From the Executive Director's Desk

Happy Memorial Day Weekend!

Hopefully by now you have heard about WEC's virtual Annual Awards Ceremony on Wednesday, June 16 at 7:00 PM. The deadline to place an ad is this Friday, June 4. 

This year we honor the following individuals and organizations for their outstanding work throughout the challenging COVID-19 pandemic who we consider heroes:

  • Ellie Barbarash, Education/Health & Safety Coordinator, Health Professionals and Allied Employees (HPAE) 
  • Debbie Berkowitz, Worker Health & Safety Program Director, National Employment Law Project (NELP)
  • Todd Vachon, PhD, Director of the Labor Education Action Research Network and faculty member in the Department of Labor Studies and Employment Relations at Rutgers University’s School of Management and Labor Relations   
  • Protect NJ Workers Coalition, a diverse coalition of workers, worker centers, community groups, advocacy organizations, and labor unions, dedicated to expanding worker protections for all New Jersey workers
  • Wind of the Spirit Training Team, community promoters playing a fundamental role in educating, organizing and mobilizing immigrant families

The Adrienne Markowitz Rising Star Award goes to Nikki Baker,  Instructional Assistant, Dale Avenue School - Paterson, Educational Support Professional chair, Paterson Education Association, and NJEA Delegate Assembly Member for Passaic County.

We hope you will join us in celebrating our honorees by either sponsoring the event, placing an ad in the digital journal and/or purchasing tickets.

And many thanks to our sponsors! 


Debra Coyle McFadden
Executive Director

P.S. It is not too late to sponsor the celebration!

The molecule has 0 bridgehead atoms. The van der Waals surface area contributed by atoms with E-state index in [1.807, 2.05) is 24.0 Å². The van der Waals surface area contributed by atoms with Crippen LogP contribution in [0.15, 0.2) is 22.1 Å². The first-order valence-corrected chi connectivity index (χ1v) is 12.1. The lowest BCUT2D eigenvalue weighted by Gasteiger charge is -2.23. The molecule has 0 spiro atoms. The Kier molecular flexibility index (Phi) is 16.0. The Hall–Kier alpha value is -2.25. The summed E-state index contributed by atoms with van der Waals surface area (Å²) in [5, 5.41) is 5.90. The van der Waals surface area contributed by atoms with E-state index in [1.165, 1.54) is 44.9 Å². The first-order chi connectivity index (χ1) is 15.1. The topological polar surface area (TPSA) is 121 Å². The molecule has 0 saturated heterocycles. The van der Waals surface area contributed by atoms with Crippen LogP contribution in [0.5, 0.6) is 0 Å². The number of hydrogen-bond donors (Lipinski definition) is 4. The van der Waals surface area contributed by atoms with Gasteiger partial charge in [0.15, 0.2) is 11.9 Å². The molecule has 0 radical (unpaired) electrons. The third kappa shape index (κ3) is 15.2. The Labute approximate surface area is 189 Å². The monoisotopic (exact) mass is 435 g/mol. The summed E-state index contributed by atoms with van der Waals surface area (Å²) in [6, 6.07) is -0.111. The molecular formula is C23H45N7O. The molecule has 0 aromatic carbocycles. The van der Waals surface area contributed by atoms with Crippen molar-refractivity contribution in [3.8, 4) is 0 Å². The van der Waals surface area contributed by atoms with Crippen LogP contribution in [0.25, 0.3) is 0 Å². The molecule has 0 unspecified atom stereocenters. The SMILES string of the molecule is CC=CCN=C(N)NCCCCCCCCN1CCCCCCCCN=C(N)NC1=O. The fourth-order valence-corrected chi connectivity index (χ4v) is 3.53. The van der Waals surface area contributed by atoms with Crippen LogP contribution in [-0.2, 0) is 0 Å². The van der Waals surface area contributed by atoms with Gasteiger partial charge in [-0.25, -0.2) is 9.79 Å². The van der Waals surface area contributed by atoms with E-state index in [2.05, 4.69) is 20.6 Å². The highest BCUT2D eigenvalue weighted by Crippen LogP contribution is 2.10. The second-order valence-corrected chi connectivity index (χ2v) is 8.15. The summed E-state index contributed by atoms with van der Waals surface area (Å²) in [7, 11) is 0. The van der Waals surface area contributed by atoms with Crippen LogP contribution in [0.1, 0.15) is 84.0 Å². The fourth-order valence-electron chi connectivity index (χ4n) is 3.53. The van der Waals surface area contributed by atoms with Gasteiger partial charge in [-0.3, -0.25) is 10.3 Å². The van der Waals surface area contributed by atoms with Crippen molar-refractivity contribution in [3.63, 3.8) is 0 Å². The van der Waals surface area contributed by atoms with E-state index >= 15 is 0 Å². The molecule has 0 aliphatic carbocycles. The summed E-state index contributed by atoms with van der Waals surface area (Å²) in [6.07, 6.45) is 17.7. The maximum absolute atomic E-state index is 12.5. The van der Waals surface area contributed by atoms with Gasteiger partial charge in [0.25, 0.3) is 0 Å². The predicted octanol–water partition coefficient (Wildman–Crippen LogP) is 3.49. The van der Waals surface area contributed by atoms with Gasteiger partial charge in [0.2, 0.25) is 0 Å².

WEC Welcomes Walter Diaz to Our Staff!

This month, WEC is happy to welcome Walter Diaz to our staff.

Walter’s very first job was as an organizer and canvasser with NJACORN as a teen. Since then he has worked in diverse settings and professional fields including education, construction, and customer service, all the while remaining active in his community advocating for various causes. Walter has formed part of various organizations creating opportunities for fair housing, environmental justice, and community health in the city of Newark.

After successfully running city-wide campaigns including a municipal council candidate slate, policy ballot initiatives, and demonstrations, the city of Newark has one of the strongest rent ordinances on the east coast and is currently undergoing city-wide lead water service line replacements. 

Walter has now joined WEC as an Occupational Health & Safety Trainer with the objective of continuing WEC’s work in protecting the lives of workers across the state. Contact Walter if you are interested in training at


WEC Whistleblower Testimony to OSHA

On May 19, Debra Coyle McFadden, WEC's Executive Director, testified at a US Department of Labor, Occupational Safety and Health Administration Stakeholder meeting on whistleblower rights. Debra testified on the urgent need to strengthen whistleblower rights. An excerpt from her testimony: 

If workers are not truly protected when participating in safety or health activities, or reporting workplace hazards to their employer, they won’t do it. The impact of not reporting health and safety hazards may also go well beyond the workplace. For example, if a refinery or chemical worker doesn’t feel protected from retaliation, they might not report a serious health and safety hazard that if reported and corrected could prevent a toxic catastrophe. A hazard that is left unreported could lead to a toxic catastrophe such as a fire, explosion, or toxic release, not only put that worker at risk, but also the rest of the workforce, emergency responders, the surrounding community and the environment.